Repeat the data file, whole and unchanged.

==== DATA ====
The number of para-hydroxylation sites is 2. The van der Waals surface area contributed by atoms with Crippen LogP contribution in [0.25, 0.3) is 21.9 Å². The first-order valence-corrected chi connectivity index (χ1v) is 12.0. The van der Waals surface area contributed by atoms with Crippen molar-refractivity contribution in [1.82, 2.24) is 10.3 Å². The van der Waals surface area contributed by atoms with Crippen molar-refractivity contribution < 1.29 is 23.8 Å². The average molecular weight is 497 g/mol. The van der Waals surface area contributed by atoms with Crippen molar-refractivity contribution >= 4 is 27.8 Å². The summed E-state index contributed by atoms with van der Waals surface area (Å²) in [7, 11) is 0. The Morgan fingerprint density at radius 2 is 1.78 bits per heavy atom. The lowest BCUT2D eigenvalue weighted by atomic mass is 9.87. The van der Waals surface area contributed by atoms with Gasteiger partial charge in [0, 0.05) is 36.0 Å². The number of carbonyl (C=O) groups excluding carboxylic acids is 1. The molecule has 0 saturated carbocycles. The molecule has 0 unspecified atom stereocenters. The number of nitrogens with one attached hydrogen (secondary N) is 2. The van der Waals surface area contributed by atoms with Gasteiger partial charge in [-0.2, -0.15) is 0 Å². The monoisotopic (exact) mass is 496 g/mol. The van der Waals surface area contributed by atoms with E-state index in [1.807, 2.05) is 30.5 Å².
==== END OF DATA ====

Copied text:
The number of para-hydroxylation sites is 2. The van der Waals surface area contributed by atoms with Crippen LogP contribution in [0.25, 0.3) is 21.9 Å². The first-order valence-corrected chi connectivity index (χ1v) is 12.0. The van der Waals surface area contributed by atoms with Crippen molar-refractivity contribution in [1.82, 2.24) is 10.3 Å². The van der Waals surface area contributed by atoms with Crippen molar-refractivity contribution < 1.29 is 23.8 Å². The average molecular weight is 497 g/mol. The van der Waals surface area contributed by atoms with Crippen molar-refractivity contribution >= 4 is 27.8 Å². The summed E-state index contributed by atoms with van der Waals surface area (Å²) in [7, 11) is 0. The Morgan fingerprint density at radius 2 is 1.78 bits per heavy atom. The lowest BCUT2D eigenvalue weighted by atomic mass is 9.87. The van der Waals surface area contributed by atoms with Gasteiger partial charge in [0, 0.05) is 36.0 Å². The number of carbonyl (C=O) groups excluding carboxylic acids is 1. The molecule has 0 saturated carbocycles. The molecule has 0 unspecified atom stereocenters. The number of nitrogens with one attached hydrogen (secondary N) is 2. The van der Waals surface area contributed by atoms with Gasteiger partial charge in [-0.2, -0.15) is 0 Å². The monoisotopic (exact) mass is 496 g/mol. The van der Waals surface area contributed by atoms with E-state index in [1.807, 2.05) is 30.5 Å².